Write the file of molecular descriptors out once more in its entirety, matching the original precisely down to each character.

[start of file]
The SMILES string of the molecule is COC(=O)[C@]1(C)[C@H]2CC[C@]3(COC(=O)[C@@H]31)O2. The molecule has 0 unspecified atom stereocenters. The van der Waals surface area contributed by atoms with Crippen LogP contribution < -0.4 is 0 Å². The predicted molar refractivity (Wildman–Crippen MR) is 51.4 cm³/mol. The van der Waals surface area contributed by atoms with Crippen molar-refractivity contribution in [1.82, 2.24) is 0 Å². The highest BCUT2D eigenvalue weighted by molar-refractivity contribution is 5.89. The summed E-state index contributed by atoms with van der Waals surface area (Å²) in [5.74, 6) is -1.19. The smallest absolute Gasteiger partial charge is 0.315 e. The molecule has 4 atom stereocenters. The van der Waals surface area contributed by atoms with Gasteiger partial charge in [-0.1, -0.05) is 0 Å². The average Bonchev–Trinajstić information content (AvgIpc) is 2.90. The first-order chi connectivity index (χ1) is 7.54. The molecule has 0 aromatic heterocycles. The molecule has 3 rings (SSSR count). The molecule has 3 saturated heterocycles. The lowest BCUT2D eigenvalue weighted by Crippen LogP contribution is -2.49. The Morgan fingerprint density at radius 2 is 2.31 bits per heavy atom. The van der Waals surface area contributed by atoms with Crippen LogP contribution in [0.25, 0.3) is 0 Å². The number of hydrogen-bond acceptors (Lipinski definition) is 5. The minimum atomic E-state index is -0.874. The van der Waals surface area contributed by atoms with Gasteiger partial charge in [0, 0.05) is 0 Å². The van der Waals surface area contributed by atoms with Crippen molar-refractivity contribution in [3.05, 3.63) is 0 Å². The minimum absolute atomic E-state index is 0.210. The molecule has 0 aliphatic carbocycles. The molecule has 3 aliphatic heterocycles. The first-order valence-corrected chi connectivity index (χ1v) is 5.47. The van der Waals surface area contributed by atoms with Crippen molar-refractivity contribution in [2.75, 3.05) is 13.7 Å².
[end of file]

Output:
The SMILES string of the molecule is COC(=O)[C@]1(C)[C@H]2CC[C@]3(COC(=O)[C@@H]31)O2. The molecule has 0 unspecified atom stereocenters. The van der Waals surface area contributed by atoms with Crippen LogP contribution < -0.4 is 0 Å². The predicted molar refractivity (Wildman–Crippen MR) is 51.4 cm³/mol. The van der Waals surface area contributed by atoms with Crippen molar-refractivity contribution in [1.82, 2.24) is 0 Å². The highest BCUT2D eigenvalue weighted by molar-refractivity contribution is 5.89. The summed E-state index contributed by atoms with van der Waals surface area (Å²) in [5.74, 6) is -1.19. The smallest absolute Gasteiger partial charge is 0.315 e. The molecule has 4 atom stereocenters. The van der Waals surface area contributed by atoms with Gasteiger partial charge in [-0.1, -0.05) is 0 Å². The average Bonchev–Trinajstić information content (AvgIpc) is 2.90. The first-order chi connectivity index (χ1) is 7.54. The molecule has 0 aromatic heterocycles. The molecule has 3 rings (SSSR count). The molecule has 3 saturated heterocycles. The lowest BCUT2D eigenvalue weighted by Crippen LogP contribution is -2.49. The Morgan fingerprint density at radius 2 is 2.31 bits per heavy atom. The van der Waals surface area contributed by atoms with Crippen LogP contribution in [0.25, 0.3) is 0 Å². The number of hydrogen-bond acceptors (Lipinski definition) is 5. The minimum atomic E-state index is -0.874. The van der Waals surface area contributed by atoms with Gasteiger partial charge in [0, 0.05) is 0 Å². The van der Waals surface area contributed by atoms with Crippen molar-refractivity contribution in [3.05, 3.63) is 0 Å². The minimum absolute atomic E-state index is 0.210. The molecule has 0 aliphatic carbocycles. The molecule has 3 aliphatic heterocycles. The first-order valence-corrected chi connectivity index (χ1v) is 5.47. The van der Waals surface area contributed by atoms with Crippen molar-refractivity contribution in [2.75, 3.05) is 13.7 Å².